What we know about Watson Grinding and Manufacturing, the business where a major explosion happened on Friday

What it looks inside Watson Valve Services. (Watson Valve Services)

The company where an explosion occurred Friday morning is locally owned and has been in business since 1972.

The explosion happened around 4:20 a.m. at Watson Grinding and Manufacturing located at 4525 Gessner Road. The business is about half a mile away from homes on Rockcrest Road and Stanford Court. Two employees who were using the gym facilities early in the morning were killed in the explosion.

The company issued a statement Friday night, addressing the tragedy:

Watson Grinding and Manufacturing experienced an incident in the early hours of January 24, 2020 that resulted in the fatalities of two of our employees and impacted our operations.

We are saddened by the tragic passing of our coworkers, and our deepest sympathies are with their families for their profound loss.

We are working diligently to address the situation and cooperating with the federal, state and local authorities investigating the accident. We are extremely grateful for the brave efforts of first responders who were on the scene immediately, and we will continue to give our full cooperation and support to their efforts.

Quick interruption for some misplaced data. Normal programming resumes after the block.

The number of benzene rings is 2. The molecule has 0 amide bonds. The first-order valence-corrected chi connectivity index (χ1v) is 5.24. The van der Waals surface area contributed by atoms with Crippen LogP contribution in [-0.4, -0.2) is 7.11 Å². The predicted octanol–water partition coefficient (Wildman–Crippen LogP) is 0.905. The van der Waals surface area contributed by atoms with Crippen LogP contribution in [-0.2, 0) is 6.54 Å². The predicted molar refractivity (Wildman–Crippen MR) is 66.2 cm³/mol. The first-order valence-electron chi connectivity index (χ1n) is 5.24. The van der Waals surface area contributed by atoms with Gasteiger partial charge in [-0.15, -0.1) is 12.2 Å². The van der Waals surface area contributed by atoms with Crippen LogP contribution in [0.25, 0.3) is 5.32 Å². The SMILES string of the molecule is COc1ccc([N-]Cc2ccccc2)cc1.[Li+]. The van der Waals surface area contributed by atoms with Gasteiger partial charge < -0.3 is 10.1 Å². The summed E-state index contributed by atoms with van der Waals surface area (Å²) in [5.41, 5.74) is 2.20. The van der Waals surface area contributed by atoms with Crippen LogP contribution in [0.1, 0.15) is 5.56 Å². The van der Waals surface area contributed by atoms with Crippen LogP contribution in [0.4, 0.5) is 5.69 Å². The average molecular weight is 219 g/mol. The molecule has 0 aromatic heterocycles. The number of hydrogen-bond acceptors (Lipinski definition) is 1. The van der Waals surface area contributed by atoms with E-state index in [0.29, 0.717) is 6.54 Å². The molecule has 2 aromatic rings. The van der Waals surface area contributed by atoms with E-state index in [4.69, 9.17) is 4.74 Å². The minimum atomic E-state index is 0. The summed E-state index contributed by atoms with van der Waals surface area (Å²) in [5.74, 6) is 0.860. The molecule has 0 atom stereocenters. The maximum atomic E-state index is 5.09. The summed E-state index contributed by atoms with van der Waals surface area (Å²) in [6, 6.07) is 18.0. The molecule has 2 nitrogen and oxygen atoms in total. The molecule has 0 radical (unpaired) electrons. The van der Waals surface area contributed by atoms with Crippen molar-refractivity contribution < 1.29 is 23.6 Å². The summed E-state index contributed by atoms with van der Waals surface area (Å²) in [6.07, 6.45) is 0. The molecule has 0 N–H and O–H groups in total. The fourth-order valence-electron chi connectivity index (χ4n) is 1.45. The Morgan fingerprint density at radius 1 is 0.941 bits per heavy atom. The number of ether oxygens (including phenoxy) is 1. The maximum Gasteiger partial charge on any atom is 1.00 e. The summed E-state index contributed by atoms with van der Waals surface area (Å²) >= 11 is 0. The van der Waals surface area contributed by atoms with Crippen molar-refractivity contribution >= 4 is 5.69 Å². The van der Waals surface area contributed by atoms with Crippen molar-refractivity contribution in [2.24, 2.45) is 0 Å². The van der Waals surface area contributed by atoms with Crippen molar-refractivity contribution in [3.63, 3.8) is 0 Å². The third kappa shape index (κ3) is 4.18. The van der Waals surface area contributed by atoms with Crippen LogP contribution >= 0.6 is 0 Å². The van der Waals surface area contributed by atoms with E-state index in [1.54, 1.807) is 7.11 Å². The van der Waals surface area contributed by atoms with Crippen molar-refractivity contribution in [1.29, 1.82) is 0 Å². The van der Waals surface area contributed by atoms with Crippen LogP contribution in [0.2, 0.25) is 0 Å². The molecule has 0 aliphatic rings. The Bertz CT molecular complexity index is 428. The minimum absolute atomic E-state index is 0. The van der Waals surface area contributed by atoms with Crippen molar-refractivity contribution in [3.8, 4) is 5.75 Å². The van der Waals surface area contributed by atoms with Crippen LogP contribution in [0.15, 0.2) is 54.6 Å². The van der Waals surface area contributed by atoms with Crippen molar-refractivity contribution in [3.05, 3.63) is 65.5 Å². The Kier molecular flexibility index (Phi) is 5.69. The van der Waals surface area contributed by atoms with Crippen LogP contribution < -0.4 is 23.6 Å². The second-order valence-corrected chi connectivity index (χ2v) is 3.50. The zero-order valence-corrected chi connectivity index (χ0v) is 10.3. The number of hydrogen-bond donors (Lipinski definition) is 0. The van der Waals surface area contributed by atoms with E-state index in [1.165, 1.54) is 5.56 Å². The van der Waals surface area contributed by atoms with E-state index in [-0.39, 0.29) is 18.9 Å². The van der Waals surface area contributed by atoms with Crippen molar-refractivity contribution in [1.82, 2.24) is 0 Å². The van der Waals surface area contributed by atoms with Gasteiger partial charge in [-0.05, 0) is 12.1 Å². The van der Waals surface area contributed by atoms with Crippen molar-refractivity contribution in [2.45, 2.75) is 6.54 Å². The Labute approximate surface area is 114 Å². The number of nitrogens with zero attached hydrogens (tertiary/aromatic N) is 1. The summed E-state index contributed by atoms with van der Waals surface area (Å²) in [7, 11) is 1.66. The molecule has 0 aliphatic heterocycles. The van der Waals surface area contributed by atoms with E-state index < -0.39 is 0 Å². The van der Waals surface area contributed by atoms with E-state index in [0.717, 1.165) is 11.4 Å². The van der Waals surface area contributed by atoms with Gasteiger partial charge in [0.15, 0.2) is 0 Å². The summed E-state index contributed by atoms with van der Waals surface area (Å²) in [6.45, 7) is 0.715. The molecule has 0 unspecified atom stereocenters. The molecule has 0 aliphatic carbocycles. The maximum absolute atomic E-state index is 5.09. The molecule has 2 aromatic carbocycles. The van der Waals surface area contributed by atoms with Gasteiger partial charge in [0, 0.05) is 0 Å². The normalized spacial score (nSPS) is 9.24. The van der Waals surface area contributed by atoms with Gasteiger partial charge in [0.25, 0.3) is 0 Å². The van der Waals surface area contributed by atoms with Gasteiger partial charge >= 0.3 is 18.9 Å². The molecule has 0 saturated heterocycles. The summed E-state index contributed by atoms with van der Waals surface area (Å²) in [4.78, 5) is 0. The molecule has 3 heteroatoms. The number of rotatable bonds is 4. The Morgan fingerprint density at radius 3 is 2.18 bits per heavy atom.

Our hearts go out to the families and businesses impacted by this incident and to our community. At this time our immediate concern is the safety and wellbeing of everyone in the area and our employees.

Further updates will be provided as more information becomes available.

See damage in and around the northwest Houston blast site on Friday, Jan. 24, 2020. (KPRC via Tharindu N)

This is what we know right now about the business:

Owner: John M. Watson

Number of employees: 150-200 people

Established: 1972

What they do: Provide machining, grinding, lapping and thermal spray coatings. They sell services to energy-related, power utility, pipeline, chemical, fertilizer and mining industries.

History of the business: It was founded as a grinding shop in 1960 by James Watson. It eventually grew into a full-scale machine shop.

Today: Now they specialize in the turning and milling of exotic alloys, hard metals and large parts. Their website says they are the leader in the “precise application of thermal spray coatings that extend the service life of parts in highly corrosive environments.”

Family business: The company is owned by the founder’s son, John Watson; son-in-law, Bob White; and grandson, Jason White.

Reports: Their last OSHA inspection appears to be in 2015 and there were no violations found. You can read it here.

In 2013, OSHA fined Watson Valve for 2 violations the agency categorized as “serious.” Watson paid a fine of $8,316. In 2008, another “serious” OSHA violation resulted in a fine of $5,250.

While we do not know the exact nature of these violations, we do know OSHA issues “serious” violations when an employer knows of or should know of a situation that has a definite chance of causing serious injury or death, but does not remedy it. Failure to ensure that employees who carry heavy loads wear steel-toe boots is an example of a serious violation.